Top Sensation

To call a film “explosive” which stars Edwige Fenech is one thing. To call a film “explosive” which stars Rosalba Neri is another. To call a film “explosive” which opens with Neri flinging dynamite around with all the glee and gesticulating of a silent film actor is a bad pun. To call a film “explosive” which stars both Fenech and Neri and features the aforementioned opening is the come-on of the century.

Bullitt

Steve McQueen stars as a San Francisco cop assigned to protect a witness against the Mob. Before the film winds to its thrilling conclusion on the tarmac of San Francisco International, viewers will marvel at McQueen’s casual cool and one of the best car chases in cinema.

The Golden Buddha

Golden Buddha is tremendous fun and a real treat for fans of 1960s spy films despite there being no actual spies in the film. It’s still got plenty of intrigue and sneaking about, and the production is sumptuous. Fans of zany 1960s art direction will be in heaven.

Golden Bat

While the Golden Bat is a lesser known Japanese super hero compared to the likes of Ultraman or Kamen Rider, he is no less a venerable one. The creation of one Takeo Nagamatsu, his origin dates back to the early thirties.

King Kong

Watching King Kong was like witnessing the moment of impact between all of those things that provide me with some of my most profound movie-watching pleasures. Had I known I could be watching films that combined wrestling, men in togas throwing boulders, giant monsters, and Kumkum dancing frenetically to catchy Bollywood music, I probably never would have seen Mother India.

Cruel Gun Story

Cruel Gun Story is based on a book by hardboiled crime novelist Haruhiko Oyabu. It tells the story of Togawa, a con who is sprung from prison early via the machinations of a mysterious underworld kingpin who wants Togawa to carry out a robbery that they’ve planned.

Dark Purpose

Had Dark Purpose been an hour long episode of a TV show, it would have delivered. But forced to come up with, roughly, three half-hour acts, it can’t sustain the momentum and Shirley Jones, while perfectly acceptable, just isn’t dynamic enough to make us forget nothing much is going on.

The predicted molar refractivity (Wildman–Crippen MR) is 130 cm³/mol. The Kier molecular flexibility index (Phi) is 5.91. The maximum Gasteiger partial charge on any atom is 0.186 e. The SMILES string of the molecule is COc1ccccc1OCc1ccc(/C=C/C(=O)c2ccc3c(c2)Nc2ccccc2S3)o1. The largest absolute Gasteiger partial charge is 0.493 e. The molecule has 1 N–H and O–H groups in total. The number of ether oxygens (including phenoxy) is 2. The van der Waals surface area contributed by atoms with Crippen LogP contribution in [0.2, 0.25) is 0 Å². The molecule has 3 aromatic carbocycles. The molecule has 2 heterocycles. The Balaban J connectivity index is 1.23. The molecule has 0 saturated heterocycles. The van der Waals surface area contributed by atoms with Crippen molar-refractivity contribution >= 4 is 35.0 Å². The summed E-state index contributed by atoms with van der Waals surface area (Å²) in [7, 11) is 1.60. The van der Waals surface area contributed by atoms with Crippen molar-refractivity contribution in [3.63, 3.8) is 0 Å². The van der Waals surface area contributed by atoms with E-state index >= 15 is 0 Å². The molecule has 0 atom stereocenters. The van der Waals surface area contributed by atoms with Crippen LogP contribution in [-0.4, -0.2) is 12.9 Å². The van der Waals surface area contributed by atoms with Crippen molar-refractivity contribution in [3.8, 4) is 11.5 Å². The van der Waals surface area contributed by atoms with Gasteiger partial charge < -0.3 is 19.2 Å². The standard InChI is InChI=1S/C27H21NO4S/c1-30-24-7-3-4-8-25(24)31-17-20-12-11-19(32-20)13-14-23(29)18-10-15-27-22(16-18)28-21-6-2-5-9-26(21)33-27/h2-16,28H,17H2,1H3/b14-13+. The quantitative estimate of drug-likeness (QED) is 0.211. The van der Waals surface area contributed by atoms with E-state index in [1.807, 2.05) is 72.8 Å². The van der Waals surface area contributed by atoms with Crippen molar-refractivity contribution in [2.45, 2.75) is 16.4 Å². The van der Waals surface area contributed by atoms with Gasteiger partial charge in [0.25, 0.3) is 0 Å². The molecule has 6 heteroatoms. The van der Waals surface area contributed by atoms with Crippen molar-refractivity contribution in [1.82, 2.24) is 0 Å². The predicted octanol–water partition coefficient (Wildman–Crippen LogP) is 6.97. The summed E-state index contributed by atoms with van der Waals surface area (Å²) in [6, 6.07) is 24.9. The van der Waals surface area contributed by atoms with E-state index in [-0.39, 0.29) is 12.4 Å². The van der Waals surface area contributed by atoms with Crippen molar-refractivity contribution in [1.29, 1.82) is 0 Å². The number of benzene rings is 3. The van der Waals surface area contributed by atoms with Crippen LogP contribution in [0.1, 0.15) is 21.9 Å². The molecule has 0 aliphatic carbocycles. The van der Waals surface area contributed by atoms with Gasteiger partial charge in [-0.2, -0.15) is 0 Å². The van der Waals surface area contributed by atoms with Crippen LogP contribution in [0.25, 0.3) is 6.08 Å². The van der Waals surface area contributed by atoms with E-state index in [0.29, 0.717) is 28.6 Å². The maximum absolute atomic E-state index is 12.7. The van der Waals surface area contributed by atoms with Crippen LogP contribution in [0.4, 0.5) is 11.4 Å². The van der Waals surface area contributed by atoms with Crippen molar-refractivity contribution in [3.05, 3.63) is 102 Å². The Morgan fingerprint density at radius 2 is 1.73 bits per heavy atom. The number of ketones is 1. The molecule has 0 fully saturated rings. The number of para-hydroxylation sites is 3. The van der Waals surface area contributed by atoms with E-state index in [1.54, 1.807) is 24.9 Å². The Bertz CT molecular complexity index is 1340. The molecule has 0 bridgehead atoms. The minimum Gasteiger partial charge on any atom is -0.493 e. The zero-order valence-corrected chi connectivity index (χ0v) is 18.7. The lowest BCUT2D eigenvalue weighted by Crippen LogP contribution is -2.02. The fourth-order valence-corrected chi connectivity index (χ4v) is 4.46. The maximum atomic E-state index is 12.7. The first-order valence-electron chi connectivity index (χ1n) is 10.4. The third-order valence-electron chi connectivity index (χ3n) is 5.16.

Gumnaam

Gumnaam isn’t shy about the sort of films that have influenced it. Adopting the sort of jet set internationality of the 1960s, it becomes an amalgamation of old dark house mysteries and pop-art modernism filtered through the lens of Arabesque, Mario Bava, and Charade.

Fantomas

Taken as a trilogy, Hunebelle’s Fantomas films seem to hew closely to the spirit of those early serials that first brought Fantomas to the screen. You could even regard them as three unusually elongated chapters in such a serial. In keeping with that, Hunebelle doesn’t forget to spice Fantomas up with a generous helping of nostalgic, Saturday matinee style thrills.

The Man Who Almost Composed Bond

Towering above all others in the realm of Bond cash-in albums, however, was British composer Roland Shaw, who released a series of James Bond cash-in records that featured arrangements of Bond themes and background music that were often just as good as the originals, and in some cases, perhaps even better.

Deadly Sweet

Deadly Sweet was inspired by Blow Up, but it lacks that film’s disillusionment. Tinto Brass thinks Swinging London is still swinging. Thus he turns in a decidedly less somber film despite a somewhat downbeat conclusion.

Blow-Up

In a sense, Antonioni has made a movie about the movie he is making, and his final conclusion, if it is indeed a conclusion, is a bit sad. Thomas chases the meaning of the photographs he has taken, but he never gets there. In the end, everything he has done vanishes.

High Spy: The Espionage Fiction of Adam Diment

Adam Diment created Philip McAlpine, a reluctant, shaggy-haired, dope-smoking spy in the latest Carnaby Street fashions. Like his creation, Diment was young, handsome, popular with the ladies, and knew how to dress. And then, just like that, he vanished.

Blood and Black Lace

When it came time for Mario Bava to turn in his version of a Hitchcock movie, he picked up on that underlying current of malicious giddiness and ratcheted it up. In Blood and Black Lace, Bava is a peasant let loose to demolish a nobleman’s home.

The Girl Who Knew Too Much

Nora ventures onto unfamiliar streets and is soon set upon by a purse snatcher and knocked unconscious. When she comes to, she is horrified to see a woman staggering toward her. The woman collapses, revealing a knife in her back.